James 4:2

Tuesday, 13 August 2019

You lust and do not have. You murder and covet and cannot obtain. You fight and war. James 4:2

James turns to a literary technique known as an anaphora to reveal what is going on inside man. This is a technique which consists of repeating various words or sets of words, particularly at the beginning of each sequence of clauses, in order to produce emphasis. In this verse, he begins with, “You lust and do not have.”

The idea here is that of a person desiring something that is outside of his normal ability to obtain. The word translated as “lust” signifies something that is truly yearned for. On the night before the crucifixion, Jesus said, “With fervent desire I have desired to eat this Passover with you before I suffer.” It is the same word as James uses here. And so it can be positive or negative. What James is speaking of is this intense desire, but the individual does not possess what is desired, and the implication is that it is beyond him to possess it.

Next, he says, “You murder and covet and cannot obtain.” The result of the lusting has led to the next step of the process. The idea here is that the person is willing to go as far as murder to obtain what he has. The subject “you” throughout the thoughts in this verse is plural. It is a general thought that any person he is addressing is liable to fall into this pattern. There is the intent to murder being worked out in the person based on the coveting. The violation of the Tenth Commandment results in a violation of the Sixth Commandment. Again, what is desired remains out of the ability to obtain.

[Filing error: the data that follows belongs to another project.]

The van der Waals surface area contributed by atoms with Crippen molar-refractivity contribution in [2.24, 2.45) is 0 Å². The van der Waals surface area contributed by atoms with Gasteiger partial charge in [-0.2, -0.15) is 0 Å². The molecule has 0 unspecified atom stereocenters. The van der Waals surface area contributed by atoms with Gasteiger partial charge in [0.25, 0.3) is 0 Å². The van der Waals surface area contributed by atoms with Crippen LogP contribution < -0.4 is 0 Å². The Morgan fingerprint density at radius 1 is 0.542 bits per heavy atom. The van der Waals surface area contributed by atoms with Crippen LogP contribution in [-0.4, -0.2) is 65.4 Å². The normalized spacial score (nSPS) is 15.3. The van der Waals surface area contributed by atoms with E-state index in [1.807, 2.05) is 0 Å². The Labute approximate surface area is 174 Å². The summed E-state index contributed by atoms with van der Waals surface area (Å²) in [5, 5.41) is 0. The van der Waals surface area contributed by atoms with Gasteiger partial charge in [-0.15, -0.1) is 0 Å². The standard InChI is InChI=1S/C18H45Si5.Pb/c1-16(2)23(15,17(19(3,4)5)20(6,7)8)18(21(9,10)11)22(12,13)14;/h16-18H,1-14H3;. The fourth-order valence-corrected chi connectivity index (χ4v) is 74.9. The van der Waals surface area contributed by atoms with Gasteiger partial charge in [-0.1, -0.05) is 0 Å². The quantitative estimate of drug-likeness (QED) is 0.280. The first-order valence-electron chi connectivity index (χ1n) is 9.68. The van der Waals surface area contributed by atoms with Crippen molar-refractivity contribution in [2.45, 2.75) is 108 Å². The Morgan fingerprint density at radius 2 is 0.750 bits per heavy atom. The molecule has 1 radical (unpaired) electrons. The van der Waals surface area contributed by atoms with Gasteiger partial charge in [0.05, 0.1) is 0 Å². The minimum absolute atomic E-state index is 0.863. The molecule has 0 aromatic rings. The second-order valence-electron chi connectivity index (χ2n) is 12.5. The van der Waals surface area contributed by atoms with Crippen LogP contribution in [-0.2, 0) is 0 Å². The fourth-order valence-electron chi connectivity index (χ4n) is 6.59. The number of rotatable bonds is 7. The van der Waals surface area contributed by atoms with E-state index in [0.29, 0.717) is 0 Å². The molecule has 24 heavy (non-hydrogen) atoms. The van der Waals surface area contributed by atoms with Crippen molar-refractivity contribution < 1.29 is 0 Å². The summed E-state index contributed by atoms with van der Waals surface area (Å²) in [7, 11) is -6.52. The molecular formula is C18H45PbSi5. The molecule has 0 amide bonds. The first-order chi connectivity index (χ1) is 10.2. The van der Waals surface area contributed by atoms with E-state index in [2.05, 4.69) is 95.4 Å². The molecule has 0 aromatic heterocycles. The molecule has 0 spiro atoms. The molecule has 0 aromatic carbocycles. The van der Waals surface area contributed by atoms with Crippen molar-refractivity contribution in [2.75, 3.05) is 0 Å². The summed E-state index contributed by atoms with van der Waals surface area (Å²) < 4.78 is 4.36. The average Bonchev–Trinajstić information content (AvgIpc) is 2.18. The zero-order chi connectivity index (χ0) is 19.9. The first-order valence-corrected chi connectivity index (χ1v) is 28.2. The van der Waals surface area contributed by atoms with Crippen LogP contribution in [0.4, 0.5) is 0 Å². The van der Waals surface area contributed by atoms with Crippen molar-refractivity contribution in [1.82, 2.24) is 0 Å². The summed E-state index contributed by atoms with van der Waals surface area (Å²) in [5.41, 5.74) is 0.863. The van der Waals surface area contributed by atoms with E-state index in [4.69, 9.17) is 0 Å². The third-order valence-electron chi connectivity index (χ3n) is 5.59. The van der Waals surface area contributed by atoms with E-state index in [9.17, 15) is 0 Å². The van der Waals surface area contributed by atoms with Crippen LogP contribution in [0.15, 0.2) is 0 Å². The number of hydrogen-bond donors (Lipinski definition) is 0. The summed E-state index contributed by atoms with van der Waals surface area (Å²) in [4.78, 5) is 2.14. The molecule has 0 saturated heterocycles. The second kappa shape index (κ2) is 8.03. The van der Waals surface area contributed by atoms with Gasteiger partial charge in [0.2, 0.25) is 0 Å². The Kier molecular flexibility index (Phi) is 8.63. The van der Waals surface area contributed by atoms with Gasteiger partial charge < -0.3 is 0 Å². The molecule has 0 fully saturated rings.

James next says, “You fight and war.” The localized “murder,” turns into a general battle as part of a greater war. The word translated as “war” is introduced here, and it will next be seen six times in the book of Revelation.

The increasing measure of destruction in James’ words shows that man is never satisfied with what he has. We lust after something, we will kill for it because we covet it, and after that, we are willing to go into battle for it. And all of this, James says, remains elusive. His final thought of the verse is, “Yet you do not have because you do not ask.”